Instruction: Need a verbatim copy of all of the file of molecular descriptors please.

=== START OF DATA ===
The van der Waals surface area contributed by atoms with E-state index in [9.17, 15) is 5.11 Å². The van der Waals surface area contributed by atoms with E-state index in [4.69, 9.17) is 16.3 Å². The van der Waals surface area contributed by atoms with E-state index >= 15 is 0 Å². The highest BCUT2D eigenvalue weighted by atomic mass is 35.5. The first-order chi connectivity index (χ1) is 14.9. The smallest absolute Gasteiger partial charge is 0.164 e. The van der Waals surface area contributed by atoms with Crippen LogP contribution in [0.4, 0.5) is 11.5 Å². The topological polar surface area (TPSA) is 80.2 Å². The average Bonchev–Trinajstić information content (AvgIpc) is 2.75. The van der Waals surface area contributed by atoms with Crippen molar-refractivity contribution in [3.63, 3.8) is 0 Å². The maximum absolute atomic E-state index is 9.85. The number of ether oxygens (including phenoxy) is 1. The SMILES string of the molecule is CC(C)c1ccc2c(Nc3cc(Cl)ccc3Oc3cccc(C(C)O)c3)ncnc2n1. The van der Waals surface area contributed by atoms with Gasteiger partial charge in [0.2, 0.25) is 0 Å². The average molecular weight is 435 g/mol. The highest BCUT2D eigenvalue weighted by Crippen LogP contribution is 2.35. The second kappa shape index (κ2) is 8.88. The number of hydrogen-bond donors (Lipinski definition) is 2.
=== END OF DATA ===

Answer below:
The van der Waals surface area contributed by atoms with E-state index in [9.17, 15) is 5.11 Å². The van der Waals surface area contributed by atoms with E-state index in [4.69, 9.17) is 16.3 Å². The van der Waals surface area contributed by atoms with E-state index >= 15 is 0 Å². The highest BCUT2D eigenvalue weighted by atomic mass is 35.5. The first-order chi connectivity index (χ1) is 14.9. The smallest absolute Gasteiger partial charge is 0.164 e. The van der Waals surface area contributed by atoms with Crippen LogP contribution in [0.4, 0.5) is 11.5 Å². The topological polar surface area (TPSA) is 80.2 Å². The average Bonchev–Trinajstić information content (AvgIpc) is 2.75. The van der Waals surface area contributed by atoms with Crippen molar-refractivity contribution in [3.63, 3.8) is 0 Å². The maximum absolute atomic E-state index is 9.85. The number of ether oxygens (including phenoxy) is 1. The SMILES string of the molecule is CC(C)c1ccc2c(Nc3cc(Cl)ccc3Oc3cccc(C(C)O)c3)ncnc2n1. The van der Waals surface area contributed by atoms with Gasteiger partial charge in [0.2, 0.25) is 0 Å². The average molecular weight is 435 g/mol. The highest BCUT2D eigenvalue weighted by Crippen LogP contribution is 2.35. The second kappa shape index (κ2) is 8.88. The number of hydrogen-bond donors (Lipinski definition) is 2.